In the example shown in FIG. 5, the CV storage 504 and the accumulation storage 506 are implemented as separate storages. If so desired, the two storages 504, 506 may be implemented as a single storage (e.g. each location of the single storage may store twelve bits, with the first four bits representing the compensation value and the remaining eight bits representing the accumulation value). These and other implementations are within the scope of the present invention. For purposes of the present invention, storages 504, 506 may be implemented using any type of desired storage (e.g. memory, random access memory, flash memory, EEPROM, magnetic media, etc.).

To enable it to communicate with a currently coupled receiver, the adaptation unit 306 is coupled to the interconnect 304 via a plurality of sets of lines. In one embodiment, these lines include a set of address lines 526, a set of data/CV lines 528, a set of error lines 530, a copy line 532, and an update line 534. In one embodiment, the address lines 526 are bi-directional lines that can be used to send history bits to and receive history bits from the currently coupled receiver. The data/CV lines 528 are bi-directional lines that can be used to provide data (e.g. updated compensation values) to and receive data (e.g. compensation values) from the currently coupled receiver. The error lines 530 are used to receive error information from the currently coupled receiver. The copy line 532 is used to send a copy signal to the currently coupled receiver. The adaptation unit 306 may send such a copy signal when the adaptation unit 306 wishes to copy all of the compensation values currently stored in the CV storage 308 of the currently coupled receiver. The update line 534 is used to send an update signal to the currently coupled receiver. The adaptation unit 306 may send such an update signal when the adaptation unit 306 wants the currently coupled receiver to update a compensation value corresponding to a certain combination of history bits to an updated compensation value.

As mentioned previously, it is the adaptation manager 502 that manages and controls the interaction with a currently coupled receiver. In one embodiment, in carrying out this management and control function, the adaptation manager 502 performs three main functions.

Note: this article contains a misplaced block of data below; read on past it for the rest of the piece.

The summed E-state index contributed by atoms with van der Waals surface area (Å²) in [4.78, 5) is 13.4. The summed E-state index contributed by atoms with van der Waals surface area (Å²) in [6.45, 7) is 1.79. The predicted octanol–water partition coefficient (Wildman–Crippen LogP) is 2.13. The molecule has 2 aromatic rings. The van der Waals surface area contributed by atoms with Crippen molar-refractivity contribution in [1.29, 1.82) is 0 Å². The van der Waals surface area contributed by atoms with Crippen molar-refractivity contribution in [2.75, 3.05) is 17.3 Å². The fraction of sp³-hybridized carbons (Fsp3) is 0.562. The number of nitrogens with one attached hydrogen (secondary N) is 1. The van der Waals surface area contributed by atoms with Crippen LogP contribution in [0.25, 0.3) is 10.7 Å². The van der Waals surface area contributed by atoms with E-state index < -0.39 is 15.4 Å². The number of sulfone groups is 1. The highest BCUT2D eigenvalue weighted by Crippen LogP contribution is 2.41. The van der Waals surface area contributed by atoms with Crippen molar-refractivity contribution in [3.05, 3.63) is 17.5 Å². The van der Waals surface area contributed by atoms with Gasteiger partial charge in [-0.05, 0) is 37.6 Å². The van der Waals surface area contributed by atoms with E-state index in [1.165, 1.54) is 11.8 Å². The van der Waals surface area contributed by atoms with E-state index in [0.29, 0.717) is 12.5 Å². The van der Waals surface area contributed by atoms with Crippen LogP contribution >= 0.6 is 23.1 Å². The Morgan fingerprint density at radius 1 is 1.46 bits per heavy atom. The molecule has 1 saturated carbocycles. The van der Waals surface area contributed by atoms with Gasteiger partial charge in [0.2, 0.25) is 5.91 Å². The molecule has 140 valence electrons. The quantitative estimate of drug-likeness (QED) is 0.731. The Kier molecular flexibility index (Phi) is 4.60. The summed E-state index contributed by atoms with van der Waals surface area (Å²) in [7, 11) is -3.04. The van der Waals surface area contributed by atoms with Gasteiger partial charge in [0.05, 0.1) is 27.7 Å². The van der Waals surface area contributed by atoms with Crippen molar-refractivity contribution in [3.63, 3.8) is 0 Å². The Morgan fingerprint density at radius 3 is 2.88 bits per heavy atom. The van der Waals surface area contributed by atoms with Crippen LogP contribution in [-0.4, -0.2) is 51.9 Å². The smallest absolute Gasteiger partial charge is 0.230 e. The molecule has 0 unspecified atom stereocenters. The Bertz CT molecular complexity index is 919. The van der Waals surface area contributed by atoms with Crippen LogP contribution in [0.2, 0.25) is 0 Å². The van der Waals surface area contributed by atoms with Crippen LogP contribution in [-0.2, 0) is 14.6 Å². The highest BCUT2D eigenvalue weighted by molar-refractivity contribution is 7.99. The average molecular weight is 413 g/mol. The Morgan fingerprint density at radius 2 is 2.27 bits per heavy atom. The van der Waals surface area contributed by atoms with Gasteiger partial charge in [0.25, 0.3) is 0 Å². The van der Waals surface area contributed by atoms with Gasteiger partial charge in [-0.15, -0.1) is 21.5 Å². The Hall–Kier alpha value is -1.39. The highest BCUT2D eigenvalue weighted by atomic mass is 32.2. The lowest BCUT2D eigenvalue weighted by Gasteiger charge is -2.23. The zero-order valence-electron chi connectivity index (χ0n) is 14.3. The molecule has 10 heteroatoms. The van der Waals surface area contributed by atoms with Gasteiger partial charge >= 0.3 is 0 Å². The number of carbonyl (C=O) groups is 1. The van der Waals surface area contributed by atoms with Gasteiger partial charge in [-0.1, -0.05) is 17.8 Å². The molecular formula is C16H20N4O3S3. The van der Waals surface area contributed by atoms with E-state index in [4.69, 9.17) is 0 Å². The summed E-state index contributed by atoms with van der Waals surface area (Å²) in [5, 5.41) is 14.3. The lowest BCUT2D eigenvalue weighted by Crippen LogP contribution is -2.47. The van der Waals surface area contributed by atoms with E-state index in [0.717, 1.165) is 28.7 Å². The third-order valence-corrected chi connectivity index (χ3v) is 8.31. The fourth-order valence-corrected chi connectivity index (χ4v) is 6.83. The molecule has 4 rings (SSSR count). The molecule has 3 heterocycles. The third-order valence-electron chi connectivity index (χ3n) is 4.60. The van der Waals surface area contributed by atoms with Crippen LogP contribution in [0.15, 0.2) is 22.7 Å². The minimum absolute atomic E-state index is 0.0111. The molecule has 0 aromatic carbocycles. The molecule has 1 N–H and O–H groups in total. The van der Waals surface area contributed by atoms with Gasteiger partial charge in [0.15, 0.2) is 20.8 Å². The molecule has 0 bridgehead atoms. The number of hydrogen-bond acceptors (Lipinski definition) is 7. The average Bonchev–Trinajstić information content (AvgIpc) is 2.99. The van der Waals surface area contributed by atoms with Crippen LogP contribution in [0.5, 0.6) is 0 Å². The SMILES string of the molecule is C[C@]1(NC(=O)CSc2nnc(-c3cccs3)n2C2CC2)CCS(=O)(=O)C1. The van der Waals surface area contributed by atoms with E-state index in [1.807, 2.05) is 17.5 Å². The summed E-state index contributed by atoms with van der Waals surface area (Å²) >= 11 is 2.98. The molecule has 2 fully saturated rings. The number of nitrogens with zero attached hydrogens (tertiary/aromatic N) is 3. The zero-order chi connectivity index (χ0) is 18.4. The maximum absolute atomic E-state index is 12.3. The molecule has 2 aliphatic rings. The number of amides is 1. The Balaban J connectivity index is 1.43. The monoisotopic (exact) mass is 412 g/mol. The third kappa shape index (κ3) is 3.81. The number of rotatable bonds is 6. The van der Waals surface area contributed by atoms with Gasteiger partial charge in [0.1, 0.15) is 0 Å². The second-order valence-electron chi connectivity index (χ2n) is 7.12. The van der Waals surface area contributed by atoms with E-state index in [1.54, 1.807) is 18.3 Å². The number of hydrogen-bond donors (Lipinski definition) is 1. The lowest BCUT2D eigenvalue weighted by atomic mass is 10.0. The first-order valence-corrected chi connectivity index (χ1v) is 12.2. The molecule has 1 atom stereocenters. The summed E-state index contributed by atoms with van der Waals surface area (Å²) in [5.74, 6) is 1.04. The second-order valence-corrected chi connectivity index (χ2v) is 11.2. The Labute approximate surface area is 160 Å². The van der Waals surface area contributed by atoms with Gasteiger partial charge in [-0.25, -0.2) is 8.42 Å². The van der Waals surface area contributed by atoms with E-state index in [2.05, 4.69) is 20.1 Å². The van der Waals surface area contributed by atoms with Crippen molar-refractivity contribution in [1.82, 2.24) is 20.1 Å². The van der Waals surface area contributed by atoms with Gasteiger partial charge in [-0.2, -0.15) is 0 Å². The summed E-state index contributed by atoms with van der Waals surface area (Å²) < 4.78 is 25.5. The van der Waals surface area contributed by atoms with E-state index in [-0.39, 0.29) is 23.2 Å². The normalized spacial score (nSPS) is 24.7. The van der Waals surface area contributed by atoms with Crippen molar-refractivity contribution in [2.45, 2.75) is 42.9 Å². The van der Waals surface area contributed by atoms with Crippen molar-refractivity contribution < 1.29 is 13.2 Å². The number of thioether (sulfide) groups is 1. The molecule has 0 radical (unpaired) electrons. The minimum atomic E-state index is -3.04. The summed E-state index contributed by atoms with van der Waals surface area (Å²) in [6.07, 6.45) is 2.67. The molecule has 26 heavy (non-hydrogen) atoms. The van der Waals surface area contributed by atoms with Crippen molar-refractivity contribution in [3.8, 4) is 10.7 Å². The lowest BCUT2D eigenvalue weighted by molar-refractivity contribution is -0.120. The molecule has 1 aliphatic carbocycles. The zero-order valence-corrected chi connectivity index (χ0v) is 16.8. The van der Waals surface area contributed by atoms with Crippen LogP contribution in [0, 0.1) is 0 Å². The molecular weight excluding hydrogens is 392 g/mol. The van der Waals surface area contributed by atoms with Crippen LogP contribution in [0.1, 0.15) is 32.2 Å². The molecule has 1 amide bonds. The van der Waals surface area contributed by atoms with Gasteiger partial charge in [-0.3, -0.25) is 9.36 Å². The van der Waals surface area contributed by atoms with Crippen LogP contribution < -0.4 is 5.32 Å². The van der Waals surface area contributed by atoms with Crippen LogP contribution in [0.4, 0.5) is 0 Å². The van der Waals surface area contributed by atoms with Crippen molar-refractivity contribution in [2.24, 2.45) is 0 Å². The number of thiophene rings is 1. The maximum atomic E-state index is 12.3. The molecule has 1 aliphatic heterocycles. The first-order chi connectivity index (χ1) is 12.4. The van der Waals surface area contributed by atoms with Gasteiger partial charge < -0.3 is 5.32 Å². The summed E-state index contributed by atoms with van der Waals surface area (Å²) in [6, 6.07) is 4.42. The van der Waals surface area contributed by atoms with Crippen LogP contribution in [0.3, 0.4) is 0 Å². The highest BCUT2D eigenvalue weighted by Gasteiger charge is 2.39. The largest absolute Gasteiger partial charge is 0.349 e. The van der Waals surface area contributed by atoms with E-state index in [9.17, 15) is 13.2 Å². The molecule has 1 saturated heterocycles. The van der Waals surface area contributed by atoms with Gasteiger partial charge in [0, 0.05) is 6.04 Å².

A first function performed by the adaptation manager 502 is to receive error information from the currently coupled receiver, and to maintain the accumulation values in the accumulation storage 506 and the compensation values in the CV storage 504 accordingly. More specifically, the adaptation manager 502 receives a plurality of sets of error information from the currently coupled receiver. Each set of error information corresponds to a particular combination of history bits, and each set of error information indicates whether the compensation value corresponding to that particular combination of history bits should be increased or decreased (the error information is received on lines 530 and the history bits are received on lines 526). When the adaptation manager 502 receives a set of error information (and its corresponding history bits), the adaptation manager 502 uses the history bits to access a location in the accumulation storage 506 that corresponds to the set of history bits. The adaptation manager 506 then determines, based upon the error information, whether to increase or decrease the accumulation value stored in that location of the accumulation storage 506. Recall that, in one embodiment, the error information includes a sign bit indicating whether the compensation value should be increased or decreased, and another bit indicating how much the compensation value should be increased or decreased. Based upon this information, the adaptation manager 502 increases or decreases the accumulation value by a certain amount (the amount may be determined based upon the non-sign bit). Notice that it is the accumulation value in the accumulation storage 506, not the compensation value in the CV storage 504, that is increased or decreased in response to a set of error information. Thus, even though the error information indicates whether the compensation value should be increased or decreased, the adaptation manager 502 does not necessarily increase or decrease the compensation value in response to a set of error information. In effect, the adaptation manager 502 treats each set of error information as a “vote” to increase or decrease the compensation value corresponding to the particular combination of history bits. Only if there are enough votes to increase or decrease the compensation value will the adaptation manager 502 actually increase or decrease the compensation value. In a sense, the accumulation value corresponding to a particular combination of history bits can be viewed as an accumulation of all of the votes to increase or decrease the compensation value corresponding to that particular combination of history bits.